Vladimir Nabokov Centenary Exhibition

Nabokov Centenary Poster

June - September, 1998

This exhibition on the life and work of Vladimir Nabokov celebrates the confluence of three notable events. First, it commemorates the centenary of Nabokov's birth in 1899. It forms a part of the Cornell Nabokov Centenary Festival, a three-day celebration (September 10-12 1998) hosted by the Department of Russian Literature. Cornell's Nabokov Festival is the first of many such celebrations that will take place around the world over the coming year, as cultural institutions look to honor the achievement of one of this century's literary geniuses.

Second, this summer marks the 50th anniversary of Nabokov's arrival in Ithaca, where he came to take up his post as Associate Professor of Russian Literature at Cornell on July 1, 1948. The more than ten years Nabokov spent in Ithaca saw his transformation from a respected but not widely-known émigré writer to one of the most successful authors of the twentieth century.

The books, manuscripts, and photographs in this exhibition chronicle Nabokov's achievements as a writer, scholar and teacher--from his boyhood in Russia, to his years in Berlin and Paris before his emigration to the United States in 1940, to his twenty years in America, and his eventual return to Europe.

Finally, the exhibition celebrates the Library's recent acquisition of several books that once were a part of the Nabokov family library--many of which contain Nabokov's own annotations, drawings, and emendations. These unique volumes, of incalculable value to present and future scholars, were purchased for the Cornell Library through the generosity and foresight of a dedicated group of Cornell alumni. Their joint commitment serves as a moving tribute to Nabokov's remarkable achievement as an artist, and to his indelible place on the Cornell campus.

The Library gratefully acknowledges the generosity of Jon A. Lindseth, '56, Charles W. Lake, Jr., '41, Gail '56 and Steve Rudin, Marylin Friedland, '65, L. William Kay, II, '51, and Stephen C. '83 and Karen L. Parker. Special thanks are extended to Professors James K. Liebherr and Gavriel Shapiro for their contributions to the preparation of this exhibition.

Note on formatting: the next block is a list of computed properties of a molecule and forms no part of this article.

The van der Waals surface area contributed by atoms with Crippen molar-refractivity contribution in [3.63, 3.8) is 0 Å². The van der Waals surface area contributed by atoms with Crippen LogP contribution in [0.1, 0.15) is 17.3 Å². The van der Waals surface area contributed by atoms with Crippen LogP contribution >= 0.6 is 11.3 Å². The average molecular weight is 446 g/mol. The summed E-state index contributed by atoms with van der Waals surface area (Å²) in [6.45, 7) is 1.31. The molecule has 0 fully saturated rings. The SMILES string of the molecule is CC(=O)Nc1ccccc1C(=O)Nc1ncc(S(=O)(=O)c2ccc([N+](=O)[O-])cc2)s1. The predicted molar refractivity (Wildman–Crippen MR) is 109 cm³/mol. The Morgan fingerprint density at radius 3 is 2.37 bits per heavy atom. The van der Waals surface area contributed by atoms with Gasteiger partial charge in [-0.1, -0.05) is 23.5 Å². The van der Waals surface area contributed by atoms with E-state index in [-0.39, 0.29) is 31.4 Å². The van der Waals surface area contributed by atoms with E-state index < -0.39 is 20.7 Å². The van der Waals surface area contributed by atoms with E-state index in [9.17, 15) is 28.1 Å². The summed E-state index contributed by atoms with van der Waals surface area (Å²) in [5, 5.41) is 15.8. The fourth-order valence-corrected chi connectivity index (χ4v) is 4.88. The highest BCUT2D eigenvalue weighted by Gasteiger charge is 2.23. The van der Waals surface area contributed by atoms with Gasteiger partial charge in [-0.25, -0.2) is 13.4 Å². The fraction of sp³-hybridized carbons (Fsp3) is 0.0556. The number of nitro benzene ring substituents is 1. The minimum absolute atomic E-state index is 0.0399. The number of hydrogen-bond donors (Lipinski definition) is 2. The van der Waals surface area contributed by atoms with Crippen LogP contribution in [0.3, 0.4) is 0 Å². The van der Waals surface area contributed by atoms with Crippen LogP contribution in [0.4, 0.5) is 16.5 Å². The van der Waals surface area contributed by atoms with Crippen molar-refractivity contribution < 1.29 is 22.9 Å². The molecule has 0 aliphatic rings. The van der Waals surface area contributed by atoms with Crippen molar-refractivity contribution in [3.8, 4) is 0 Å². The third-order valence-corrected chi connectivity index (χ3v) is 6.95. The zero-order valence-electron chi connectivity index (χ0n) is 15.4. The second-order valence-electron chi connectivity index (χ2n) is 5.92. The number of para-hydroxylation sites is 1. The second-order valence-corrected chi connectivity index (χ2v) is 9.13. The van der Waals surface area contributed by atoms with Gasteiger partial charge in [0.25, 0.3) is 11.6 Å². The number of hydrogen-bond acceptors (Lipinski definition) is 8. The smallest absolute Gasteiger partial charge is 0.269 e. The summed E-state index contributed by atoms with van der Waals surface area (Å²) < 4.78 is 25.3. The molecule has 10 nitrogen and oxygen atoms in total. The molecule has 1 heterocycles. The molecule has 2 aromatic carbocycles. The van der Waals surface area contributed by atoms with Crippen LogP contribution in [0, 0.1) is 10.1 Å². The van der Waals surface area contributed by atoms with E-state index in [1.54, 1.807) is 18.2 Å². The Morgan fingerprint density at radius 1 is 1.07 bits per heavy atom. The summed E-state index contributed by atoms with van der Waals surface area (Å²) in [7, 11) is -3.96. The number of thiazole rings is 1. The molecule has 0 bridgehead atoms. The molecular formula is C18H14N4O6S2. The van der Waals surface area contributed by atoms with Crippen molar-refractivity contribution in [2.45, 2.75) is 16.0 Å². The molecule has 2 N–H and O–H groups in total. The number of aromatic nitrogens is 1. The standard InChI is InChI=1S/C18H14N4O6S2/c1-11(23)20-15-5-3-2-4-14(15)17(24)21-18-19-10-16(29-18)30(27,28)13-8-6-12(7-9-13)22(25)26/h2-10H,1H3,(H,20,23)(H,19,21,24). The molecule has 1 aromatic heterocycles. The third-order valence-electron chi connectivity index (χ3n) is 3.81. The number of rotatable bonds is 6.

Vladimir Nabokov 1899 - 1977

In many ways Vladimir Nabokov's life was a process of re-invention. Born into the Russian intellectual aristocracy in 1899, Nabokov spent his childhood at the family's estate, Vyra, outside St. Petersburg. His mother fostered what he termed "a perfectly normal trilingual childhood"; his father, a renowned scholar and outspoken liberal, distinguished himself as a jurist. The family fled the Bolshevik revolution in 1919, and eventually joined the growing Russian émigré community in Berlin. The change was to effect Nabokov profoundly; as a young Russian poet, he now found himself dépaysé -- "uncountried" -- separated from the source of his language and his inspiration. Shortly before taking his degree from Trinity College, Cambridge, Nabokov made a visit to his family in Berlin only to confront the death of his father, who was killed while shielding a speaker from an assassin's bullet in 1922. In 1925 He married Véra Slonim, the daughter of a Jewish industrialist also in exile from St. Petersburg. By 1937, life became intolerable in pre-war Berlin, and the Nabokovs--Vladimir, Véra, and their son, Dmitri--fled once again, this time to Paris.

As war pressure mounted, it was clear that Nabokov could not remain in Europe. A refugee again, Nabokov set sail for the United States in 1940. "It had taken me some 40 years to invent Russia and Western Europe" he would later comment, "and now I was faced with the task of inventing America." For the next twenty years, until his return to Europe in 1960, Nabokov--and his characters--would 'invent' America during his travels across the country, and at his home in Ithaca.

Nabokov was an Associate Professor of Russian Literature at Cornell from 1948 until 1959. This September, a commemorative plaque will be placed in front of the office he occupied at 278 Goldwin Smith Hall.